Ingmar Skoog also participated as invited speaker in four other seminars related to ageing and health:
Every fourth Swedish person is over 65 years, are their skills being used? (hosted by SAM-Språk)
Swedish Elderly psychiatry must be developed, not discontinued (hosted by SPF Seniorerna)
What is the point of getting older? (hosted by Jonsereds herrgård/University of Gothenburg and Studieförbundet Bilda)
The life of older persons – do we care enough? (hosted by 1,6 & 2,6 million club).
Ingmar Skoog took part in a seminar on ageing organised by University of Gothenburg with the talk Is 70 the new 20?
The Gothenburg Science festival
Target groups: The public, various stakeholders, and decision-makers, and media
The AgeCap seminar in 2019 was entitled: Wuthering thougts in older days.
The seminar consisted of short lectures and discussions about the issues: What happens to the brain and cognition on older days? Can dementia be prevented? What is AI? How to measure intelligence? Is it good or bad to be digital on older days and how can you make it easier? Can health care for older persons be organized wiser?
Participants were neuropsychologists Jacob Stålhammar, media researcher Annika Bergström, physician and PhD student Jenna Najar, director of Bäckebol äldreomsorg Norra Hisingen Marie Fredsdotter, and associate prof in applied IT Alexandra Weilenmann and Olof Torgersson.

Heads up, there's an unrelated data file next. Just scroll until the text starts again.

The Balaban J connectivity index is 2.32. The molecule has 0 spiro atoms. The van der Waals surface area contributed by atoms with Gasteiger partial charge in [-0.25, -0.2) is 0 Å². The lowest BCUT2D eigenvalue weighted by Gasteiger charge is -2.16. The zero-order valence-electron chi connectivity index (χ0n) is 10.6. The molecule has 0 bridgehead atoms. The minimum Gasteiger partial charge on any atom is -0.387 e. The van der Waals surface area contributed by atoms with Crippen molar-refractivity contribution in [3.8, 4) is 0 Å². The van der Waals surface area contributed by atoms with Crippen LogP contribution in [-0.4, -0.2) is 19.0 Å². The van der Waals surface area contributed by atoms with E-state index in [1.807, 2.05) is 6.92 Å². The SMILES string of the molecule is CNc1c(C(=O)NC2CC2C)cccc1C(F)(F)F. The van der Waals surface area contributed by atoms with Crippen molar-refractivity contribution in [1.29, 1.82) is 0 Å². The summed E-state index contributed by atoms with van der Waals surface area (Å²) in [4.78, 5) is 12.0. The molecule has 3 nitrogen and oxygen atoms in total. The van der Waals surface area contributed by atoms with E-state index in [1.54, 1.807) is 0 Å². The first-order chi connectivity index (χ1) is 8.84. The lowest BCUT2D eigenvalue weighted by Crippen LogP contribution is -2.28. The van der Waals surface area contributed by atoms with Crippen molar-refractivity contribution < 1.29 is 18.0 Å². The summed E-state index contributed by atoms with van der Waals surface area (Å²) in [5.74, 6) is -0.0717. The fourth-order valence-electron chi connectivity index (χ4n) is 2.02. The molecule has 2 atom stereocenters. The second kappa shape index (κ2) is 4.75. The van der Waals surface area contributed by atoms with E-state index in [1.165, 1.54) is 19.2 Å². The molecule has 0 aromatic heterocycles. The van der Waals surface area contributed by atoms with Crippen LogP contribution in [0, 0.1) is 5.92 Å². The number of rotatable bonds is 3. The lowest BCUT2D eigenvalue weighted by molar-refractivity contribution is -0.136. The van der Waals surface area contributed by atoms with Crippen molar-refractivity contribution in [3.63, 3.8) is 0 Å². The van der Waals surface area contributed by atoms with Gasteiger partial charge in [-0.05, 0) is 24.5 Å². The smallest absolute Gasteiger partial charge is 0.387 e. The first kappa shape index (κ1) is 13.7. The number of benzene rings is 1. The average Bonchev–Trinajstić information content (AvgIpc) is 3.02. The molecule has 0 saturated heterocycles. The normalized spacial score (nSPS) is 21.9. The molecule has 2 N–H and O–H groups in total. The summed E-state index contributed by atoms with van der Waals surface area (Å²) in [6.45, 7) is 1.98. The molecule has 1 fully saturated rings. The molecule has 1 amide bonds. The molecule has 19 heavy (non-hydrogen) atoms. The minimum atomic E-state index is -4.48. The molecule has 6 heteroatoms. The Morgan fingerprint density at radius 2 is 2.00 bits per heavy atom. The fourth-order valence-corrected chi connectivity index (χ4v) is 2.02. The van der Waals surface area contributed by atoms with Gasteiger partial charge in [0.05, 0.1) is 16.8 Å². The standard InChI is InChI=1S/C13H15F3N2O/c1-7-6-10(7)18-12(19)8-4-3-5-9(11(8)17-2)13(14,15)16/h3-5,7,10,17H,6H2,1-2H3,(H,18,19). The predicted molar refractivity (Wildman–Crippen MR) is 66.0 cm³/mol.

AgeCap held a seminar at the Gothenburg Science Festival 2018 entitled; “When are we too old to be included?” One of four Swedish inhabitants are over age 60 years, but these voices are not heard in the public debate. The main question during the seminar was: When are older persons allowed to participate in the debate, in which arenas and in which roles? Researchers from AgeCap provided historical, media and legal perspectives on older peoples' place in society. Participants were: Eva-Maria Svensson (Dept. of Law), Maria Edström (Journalism, Media and Communication), and Ulrika Lagerlöf Nilsson (History).
AgeCap held a seminar at the Gothenburg Science Festival with the title Trust in the welfare society - Do we dare to grow old? The seminar was organized as a discussion between researchers from different fields within AgeCap. Participating researchers were Ingmar Skoog (moderator), Lena Wängnerud (Political science), Maria Edström (Journalism, Media and Communication), Thomas Erhag (Dept. of Law), and Therese Bäckman (Dept. of Law).
In 2016 AgeCap held a seminar with the title Distinctive but not yet equal in the fall of ageing- reports from AgeCap. The seminar comprised the following presentations:
To catch the unique in health promoting meetings ( Synneve Dahlin-Ivanoff, Susanne Gustafsson, Greta Häggblom Kronlöf , FRESH)
What is the point of retirement? (Mattias Bengtsson , LEXLIV)
Resilience – or to to flourish despite disability and multiple illness (Hanna Falk, EPINEP)
Depression in older persons – distinctive and unequal risk (Pia Gudmundsson, EPINEP
In 2015, AgeCap arranged a seminar with the title: Ageing is also living – reports from AgeCap. The seminar comprised the following presenations:
70 is the new 20 (Ingmar Skoog, EPINEP)
Can we keep our memory and cognitive functions in spite of old age? Prerequisites and risks (Linda Hassing, ADA-Gero)